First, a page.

Building peace in the minds of men and women

Protecting Underwater Cultural Heritage in Lake Titicaca

31 July 2019

c_t._seguin2.jpg

© T. Seguin

The famed Lake Titicaca, located at 3,810 m altitude in the Andes Altiplano between Peru and Bolivia, is the highest navigable lake in the world.  It is a place of exceptional beauty and rich cultural traditions surrounding indigenous sites. The waters of Lake Titicaca are said to be the cradle of Andean civilizations, including the Inca and Tiwanaku.  The fact that its waters have risen over time, burying many ancient lakeside dwellings under the waves, has driven interest in discovering the lake archaeologically.

Following expeditions undertaken by Jacques-Yves Cousteau in 1968 and Johan Reinhard 1989 and 1992, Bolivia initiated in 2012 archaeological operations in and around the lake with the Université Libre de Bruxelles (ULB).   220 days of investigation with more than 1,350 dives brought to light some twenty submerged sites and more than 20,000 objects dating from the Tiwanaku period (300-1150 AD) to the Inca period (1400-1532 AD). Among the submerged sites found were indigenous offering places, prehistoric ports, and ancient submerged villages. 

In 2017, Bolivia joined UNESCO’s Convention on the Protection of the Underwater Cultural Heritage  (2001), which provides State Parties with a mechanism to protect their submerged heritage, including technical and scientific guidance and good practices. In 2018, a UNESCO workshop brought regional experts to Titicaca Lake to discuss scientific research and the protection of the underwater cultural heritage, its role in sustainable development, and a project for the creation of an underwater museum.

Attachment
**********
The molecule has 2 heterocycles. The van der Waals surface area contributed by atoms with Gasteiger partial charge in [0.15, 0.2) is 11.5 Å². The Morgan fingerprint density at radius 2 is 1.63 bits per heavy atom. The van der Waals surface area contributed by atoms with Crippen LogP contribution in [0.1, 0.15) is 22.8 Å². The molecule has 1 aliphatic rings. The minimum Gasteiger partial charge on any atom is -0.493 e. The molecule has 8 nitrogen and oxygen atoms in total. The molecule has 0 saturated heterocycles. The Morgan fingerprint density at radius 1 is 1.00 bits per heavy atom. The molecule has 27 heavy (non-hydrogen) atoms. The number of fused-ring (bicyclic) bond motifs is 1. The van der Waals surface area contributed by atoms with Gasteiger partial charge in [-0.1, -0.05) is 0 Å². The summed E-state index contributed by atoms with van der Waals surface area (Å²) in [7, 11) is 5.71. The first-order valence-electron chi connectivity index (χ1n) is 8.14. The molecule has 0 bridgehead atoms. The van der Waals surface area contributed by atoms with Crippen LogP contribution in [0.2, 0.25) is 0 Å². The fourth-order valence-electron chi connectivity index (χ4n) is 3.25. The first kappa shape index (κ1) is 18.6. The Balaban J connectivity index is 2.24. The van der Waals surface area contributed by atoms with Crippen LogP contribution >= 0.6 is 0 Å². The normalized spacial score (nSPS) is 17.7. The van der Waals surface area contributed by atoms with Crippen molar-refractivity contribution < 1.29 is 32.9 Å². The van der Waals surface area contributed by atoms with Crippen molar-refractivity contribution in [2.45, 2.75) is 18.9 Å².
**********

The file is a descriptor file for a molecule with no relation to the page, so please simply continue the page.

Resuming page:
© T. Seguin

With UNESCO and the Ministry of Culture of Bolivia helping to facilitate, new explorations of Lake Titicaca are now underway by a team of archaeological divers led by Dr. Christophe Delaere from ULB. The team consists of 27 archaeologists, anthropologists, curators, engineers and technicians from Belgium, Bolivia and France. They are cooperating with the local population and are ensuring that all found objects remain in the community.

In parallel, UNESCO, the Bolivian Ministry of Culture, Belgian experts and representatives from local indigenous communities are jointly planning a floating, semi-submerged museum in Lake Titicaca. Among the aims of the museum are the preservation of both the submerged archaeological structures and those on the lakeshore. The future museum shall allow visitors to see the legacy hidden under the waters through glass walls, as well as exhibitions of objects salvaged from the lake, while providing the historical and anthropological contexts to these remarkable finds. The project will bring new visitor streams to the Bolivian lakeside, employment to the local population, and a new educational component about the incredible history of Titicaca Lake. These initiatives to explore, access and protect the underwater cultural heritage of Lake Titicaca further contribute to the preservation of tangible and living heritage of local communities, as these submerged and excavated traces of the past are closely linked to their cultural practices.